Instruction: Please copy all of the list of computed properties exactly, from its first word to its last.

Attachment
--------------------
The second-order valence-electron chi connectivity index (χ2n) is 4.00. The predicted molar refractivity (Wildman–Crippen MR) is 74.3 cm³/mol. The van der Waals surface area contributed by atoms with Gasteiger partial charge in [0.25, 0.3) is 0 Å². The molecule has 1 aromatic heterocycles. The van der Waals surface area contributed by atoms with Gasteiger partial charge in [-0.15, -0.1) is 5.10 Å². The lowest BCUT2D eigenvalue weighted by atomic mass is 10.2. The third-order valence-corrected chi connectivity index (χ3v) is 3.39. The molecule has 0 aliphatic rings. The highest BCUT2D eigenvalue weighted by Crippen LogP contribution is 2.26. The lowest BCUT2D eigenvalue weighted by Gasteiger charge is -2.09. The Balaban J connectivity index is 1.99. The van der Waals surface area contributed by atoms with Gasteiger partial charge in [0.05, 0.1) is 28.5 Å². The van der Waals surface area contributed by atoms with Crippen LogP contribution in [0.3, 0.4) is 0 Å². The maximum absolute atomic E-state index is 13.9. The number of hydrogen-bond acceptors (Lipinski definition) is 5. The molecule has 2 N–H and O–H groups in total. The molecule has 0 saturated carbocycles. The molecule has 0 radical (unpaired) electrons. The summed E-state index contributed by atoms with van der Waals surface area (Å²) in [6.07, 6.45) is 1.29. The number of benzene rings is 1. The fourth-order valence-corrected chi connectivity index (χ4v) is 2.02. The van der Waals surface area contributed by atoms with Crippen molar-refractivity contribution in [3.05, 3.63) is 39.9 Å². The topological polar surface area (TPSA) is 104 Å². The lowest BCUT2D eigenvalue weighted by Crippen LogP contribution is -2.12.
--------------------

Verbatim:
The second-order valence-electron chi connectivity index (χ2n) is 4.00. The predicted molar refractivity (Wildman–Crippen MR) is 74.3 cm³/mol. The van der Waals surface area contributed by atoms with Gasteiger partial charge in [0.25, 0.3) is 0 Å². The molecule has 1 aromatic heterocycles. The van der Waals surface area contributed by atoms with Gasteiger partial charge in [-0.15, -0.1) is 5.10 Å². The lowest BCUT2D eigenvalue weighted by atomic mass is 10.2. The third-order valence-corrected chi connectivity index (χ3v) is 3.39. The molecule has 0 aliphatic rings. The highest BCUT2D eigenvalue weighted by Crippen LogP contribution is 2.26. The lowest BCUT2D eigenvalue weighted by Gasteiger charge is -2.09. The Balaban J connectivity index is 1.99. The van der Waals surface area contributed by atoms with Gasteiger partial charge in [0.05, 0.1) is 28.5 Å². The van der Waals surface area contributed by atoms with Crippen LogP contribution in [0.3, 0.4) is 0 Å². The maximum absolute atomic E-state index is 13.9. The number of hydrogen-bond acceptors (Lipinski definition) is 5. The molecule has 2 N–H and O–H groups in total. The molecule has 0 saturated carbocycles. The molecule has 0 radical (unpaired) electrons. The summed E-state index contributed by atoms with van der Waals surface area (Å²) in [6.07, 6.45) is 1.29. The number of benzene rings is 1. The fourth-order valence-corrected chi connectivity index (χ4v) is 2.02. The van der Waals surface area contributed by atoms with Crippen molar-refractivity contribution in [3.05, 3.63) is 39.9 Å². The topological polar surface area (TPSA) is 104 Å². The lowest BCUT2D eigenvalue weighted by Crippen LogP contribution is -2.12.